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News & Views
Internships Aplenty at Inaugural Startup Expo
Tuesday, Mar. 8, 2011
One evening late last month, more than 250 students, some decked out in suits and bearing resumes, poured into Benson’s Mission Room, trying to land an internship. But unlike most internship fairs featuring giant companies, these students were greeted by about 50 vibrant, promising startups -- some of them so new their employee e-mail addresses feature first names only.
The Feb. 22 event was SCU’s first Startup Expo internship fair, a collaboration between the student club Santa Clara Entrepreneurship Organization (SCEO), the business school’s Center for Innovation and Entrepreneurship and the University’s career center.
The startups that attended operate in a wide array of business lines, including Internet coupons, online wine reviews, lightweight solar panels, or retail intelligence gathering. They were all eager to land interns to help with everything from recruiting customers, creating computer code, beta testing products or apps, updating websites or creating web content.
Baldemar Fuentes of Roll Call, an iPhone app company that lets users keep track of their social life and arrange impromptu gatherings, said he was looking for interns to market the service to others their age, and to provide feedback on the features of the app.
So why might a student be interested?
“We’re fun by definition,” said Fuentes. Oh, and interns get a free iPhone.
Some companies don’t have official office space yet. Still others have received funding and are eager to expand. All exuded the unmistakable, hyperkinetic energy of startups.
“We’re a fun awesome startup in downtown San Francisco,” said Lisa Zachary from Expensify, a company that handles expense accounts for small businesses using, -- naturally -- a phone app. Expensify was at the expo to hire full-time coders and other employees. “We’re 9 employees now, but we need to be 20,” said Zachary’s colleague, Zhenya Grinshteyn.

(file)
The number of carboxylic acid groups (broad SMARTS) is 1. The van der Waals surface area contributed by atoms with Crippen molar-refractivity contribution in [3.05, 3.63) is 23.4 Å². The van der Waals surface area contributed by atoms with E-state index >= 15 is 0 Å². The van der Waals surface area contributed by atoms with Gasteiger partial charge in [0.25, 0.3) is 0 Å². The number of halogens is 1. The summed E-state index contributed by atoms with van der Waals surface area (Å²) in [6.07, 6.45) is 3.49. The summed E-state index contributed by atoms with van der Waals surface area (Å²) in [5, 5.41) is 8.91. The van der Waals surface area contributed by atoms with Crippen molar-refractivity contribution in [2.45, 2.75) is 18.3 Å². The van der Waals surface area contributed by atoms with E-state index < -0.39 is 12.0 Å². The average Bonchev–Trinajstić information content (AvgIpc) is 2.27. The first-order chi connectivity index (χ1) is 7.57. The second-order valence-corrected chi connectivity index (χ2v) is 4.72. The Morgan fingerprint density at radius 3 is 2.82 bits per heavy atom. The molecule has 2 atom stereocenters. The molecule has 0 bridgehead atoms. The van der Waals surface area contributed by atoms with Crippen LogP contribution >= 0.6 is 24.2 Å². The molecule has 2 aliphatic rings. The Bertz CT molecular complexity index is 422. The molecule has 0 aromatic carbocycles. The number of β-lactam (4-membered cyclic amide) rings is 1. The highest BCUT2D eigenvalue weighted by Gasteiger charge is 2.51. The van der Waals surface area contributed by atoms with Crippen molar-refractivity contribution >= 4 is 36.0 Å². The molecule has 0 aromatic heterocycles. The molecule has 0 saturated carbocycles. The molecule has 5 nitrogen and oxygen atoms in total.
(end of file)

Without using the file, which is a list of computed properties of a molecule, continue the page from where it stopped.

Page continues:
The conversations buzzing around the room centered on things like venture-capital funding, networking, social media marketing – and aspirations and opportunities.
“Silicon Valley has a lot of startups, but you don’t get to see them a lot,” said Rico Chow, a junior finance major. “I just want to learn about companies in general, and startups always have interesting stories.”
Brent Harrison of Organic Wine Review said his site, which features regular people reviewing wines in short, irreverent videos, wants interns to develop more content get them more involved in social media. “We want to take the site to the next level,” said Harrison, an experienced marketer who has worked with numerous tech companies including Apple.
Harrison’s intern will not be paid, he said, but if they are over 21 they can count on plenty of wine samples and team meetings at Harrison’s wife’s wine bar in Los Gatos.
While SCEO hasn’t yet gotten a final tally of how many internships were secured out of the fair, the companies gave enthusiastic and positive feedback after the event, said SCEO co-president Anthony Prieto. “They told us they got a lot of great resumes,” he said “It was just a great opportunity for students to get involved in a startup.”